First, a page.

Burnin’ rubber in school zones
Runnin’ over traffic cones
Passin’ semis on the right
Now my knuckles are turning’ white
Once again, Old Man Winter is stepping aside for bronzed vacationers in Bermuda shorts to take to the streets. And, once again, this rise in temperature will be accompanied by a rise in car accidents: The multitude of drivers good and bad, skilled and inexperienced, timid and brazen makes the summer months of June, July, and August the 100 Deadliest Days of the year. Not only is the summer season more fraught overall; the American Automotive Association found that 7 out of 10 of the deadliest days of the year are between Memorial Day and Labor Day.
Hopefully without putting a damper on the festivities, a number of driving hazards arise or worsen in the summertime which demand the attention of everyone who intends to use the roads at any point throughout the sunny season. The hazards to which summertime travelers in particular are exposed are listed below:
The most intuitive seasonal driving risk is simply a dramatic increase in traffic on account of the outings, errands, and social calls that inevitably accompany warmer weather and general leisure. The density of drivers combined with the festive atmosphere prove even more dangerous than inclement winter weather: 1 in 3 traffic fatalities are taken in the summertime. (It should be noted that even low-traffic rural areas are risky, as dangerous circumstances are more likely to catch the overly confident driver unawares.)
2. Drivers’ Ed. Students
Unfortunately, this is the environment where most new drivers get their land legs. The end of the [high] school year is marked by hordes of 15- and 16-year-olds thronging classrooms once again to obtain driver permits and the roads to gain driving experience for their licenses. Whether or not the novice drives like crazy, the roads in the summertime are unforgiving to rookie mistakes. In 2010, 7 16- to 19-year-olds died in car accidents each day, usually because the young drivers didn’t understand the risks.
3. Road Construction
Road construction is a running joke on a running process in Utah, but the ire behind these jokes is justified: 1,000 people each year are killed in road construction accidents. As irksome as it is to reroute an excursion, staying on the lookout for construction zones and steering clear of them is less likely to ruin a trip than failure to do so.
4. Eaters and Drinkers
Distracted drivers are a consistent threat, but the end of the snowy season heralds the overconfidence mentioned in Item 1. Drivers happy not to be battling blizzard conditions anymore may forget that sneaking bites is never really a good idea. In fact, a 2009 study blames eating and drinking behind the wheel for 80% of car accidents and 65% of near-accidents.
Since the mating season for Utah’s deer population is in the fall, they spend the summer eating well in preparation. Their quest for an optimal diet sometimes leads them into the path of human traffic. Deer vs. car accidents are not only a menace to wildlife, but to the car’s human occupants and should be avoided for both reasons by particular attentiveness during the summertime.
6. Flash Flooding
The summer thaw is not always a graceful process—sometimes it takes the form of summer storms with flash floods. The good news is that hydroplaning avoidance requires many of the same skills Utah drivers spend all winter honing on icy roads; and whether or not they have the patience to apply these skills is the real question.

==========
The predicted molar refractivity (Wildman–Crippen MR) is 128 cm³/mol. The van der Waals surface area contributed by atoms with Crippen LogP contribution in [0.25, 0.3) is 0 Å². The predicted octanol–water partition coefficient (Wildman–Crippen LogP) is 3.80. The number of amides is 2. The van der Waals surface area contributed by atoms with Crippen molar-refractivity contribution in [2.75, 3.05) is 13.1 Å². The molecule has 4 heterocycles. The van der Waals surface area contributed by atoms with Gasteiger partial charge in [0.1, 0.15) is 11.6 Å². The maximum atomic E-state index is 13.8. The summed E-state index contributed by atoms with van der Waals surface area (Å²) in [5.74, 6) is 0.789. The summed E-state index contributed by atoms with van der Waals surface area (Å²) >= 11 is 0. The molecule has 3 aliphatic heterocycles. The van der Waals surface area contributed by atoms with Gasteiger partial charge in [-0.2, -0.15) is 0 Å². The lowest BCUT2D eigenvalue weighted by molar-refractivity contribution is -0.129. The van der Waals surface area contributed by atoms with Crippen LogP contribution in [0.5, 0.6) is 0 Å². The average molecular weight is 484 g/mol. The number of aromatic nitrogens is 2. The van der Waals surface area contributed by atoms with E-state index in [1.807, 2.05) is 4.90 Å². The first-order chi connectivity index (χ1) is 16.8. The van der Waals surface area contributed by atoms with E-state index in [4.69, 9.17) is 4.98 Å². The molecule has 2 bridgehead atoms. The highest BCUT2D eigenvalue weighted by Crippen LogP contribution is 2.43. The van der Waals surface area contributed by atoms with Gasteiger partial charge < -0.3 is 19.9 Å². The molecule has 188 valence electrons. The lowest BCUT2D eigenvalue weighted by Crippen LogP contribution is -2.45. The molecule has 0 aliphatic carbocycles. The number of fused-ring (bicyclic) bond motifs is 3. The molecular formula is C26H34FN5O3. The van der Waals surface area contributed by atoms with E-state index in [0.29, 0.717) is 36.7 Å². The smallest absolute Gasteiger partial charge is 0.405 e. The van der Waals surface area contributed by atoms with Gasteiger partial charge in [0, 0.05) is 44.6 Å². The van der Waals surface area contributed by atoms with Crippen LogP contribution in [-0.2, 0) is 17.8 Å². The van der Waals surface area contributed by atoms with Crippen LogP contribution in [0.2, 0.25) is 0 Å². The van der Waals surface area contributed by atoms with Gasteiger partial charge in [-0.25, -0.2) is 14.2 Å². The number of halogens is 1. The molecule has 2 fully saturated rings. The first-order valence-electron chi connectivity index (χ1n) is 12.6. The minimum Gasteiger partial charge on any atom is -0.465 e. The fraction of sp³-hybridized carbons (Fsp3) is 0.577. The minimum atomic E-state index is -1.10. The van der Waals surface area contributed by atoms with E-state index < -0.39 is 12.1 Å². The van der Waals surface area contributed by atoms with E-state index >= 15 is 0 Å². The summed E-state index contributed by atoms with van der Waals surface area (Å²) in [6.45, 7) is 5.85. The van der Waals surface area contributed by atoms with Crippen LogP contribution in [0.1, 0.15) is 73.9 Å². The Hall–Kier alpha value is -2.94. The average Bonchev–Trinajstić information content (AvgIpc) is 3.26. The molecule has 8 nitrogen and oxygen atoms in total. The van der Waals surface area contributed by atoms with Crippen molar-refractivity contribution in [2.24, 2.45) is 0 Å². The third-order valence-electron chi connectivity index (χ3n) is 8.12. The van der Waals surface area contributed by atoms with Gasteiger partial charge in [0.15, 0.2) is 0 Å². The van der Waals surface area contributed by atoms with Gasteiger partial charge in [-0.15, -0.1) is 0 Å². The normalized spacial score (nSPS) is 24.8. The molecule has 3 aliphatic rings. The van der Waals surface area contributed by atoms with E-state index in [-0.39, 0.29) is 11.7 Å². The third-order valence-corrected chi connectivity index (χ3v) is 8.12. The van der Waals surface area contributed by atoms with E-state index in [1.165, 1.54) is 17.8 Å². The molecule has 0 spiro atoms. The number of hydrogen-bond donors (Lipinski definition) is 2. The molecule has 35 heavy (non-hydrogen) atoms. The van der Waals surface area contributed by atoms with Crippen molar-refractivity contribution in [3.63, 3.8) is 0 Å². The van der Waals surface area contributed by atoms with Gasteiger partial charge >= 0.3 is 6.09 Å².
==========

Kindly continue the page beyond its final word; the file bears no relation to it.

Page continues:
Another form of wildlife that crops up on the road in increased numbers in the summertime is cyclists. Kaleidoscopic bicyclists and caravans of leather clad motorcyclists take to the streets to stretch their legs, enjoy the scenery, and contribute further to summer traffic. While the attitude still pervades in the U.S. that bicycles and motorcycles are recreational vehicles playing second fiddle to 4-wheeled vehicles, these riders have the same legal rights as other motorists and should be respected.
8. Overheating Engines
Even aside from elevated use, summertime is more demanding on cars because of higher temperatures and heavy reliance on air conditioning. If the thermostat, coolant levels, etc. are not equal to the task of maintaining automotive stasis during the warmer months, the engine may overheat, resulting in compromised responsiveness (which is all too essential to safety in any context).
9. Eye Strain
Bright sunlight may not call for the use of windshield wipers the way falling slush does, but it can still necessitate long periods of squinting. Unrelenting glare can compromise visibility as badly as snow and fog and affect long-term ocular health. Thus, sunglasses may be required for long road trips.
10. Increased Tire Pressure
The National Highway Traffic Safety Administration estimates that 5% of car accidents are caused by improper tire pressure. In the summertime, the increased temperature raises air pressure inside tires about 1-2 psi for every 10 degrees. Since a degree of tire compression is necessary to absorb unevenness in the road, overinflation places a greater strain on tires and increases the risk of a blowout.
It is the responsibility of every driver to foster an environment of safety and respect by exercising caution and vigilance. When car accidents result from a default of this responsibility, compensation is owed to the victims—often more than they are led to believe. If you are suffering in the wake of a car accident, and the amount you are being offered falls short of your requirements, personal injury attorneys Christensen & Hymas can tell you if you’re smelling a rat. To request a free initial consultation, call their Draper office at (801) 506-0800; or visit UtahAccidentBooks.com for a free 7 Biggest Mistakes booklet.
Image courtesy of Brian Snelson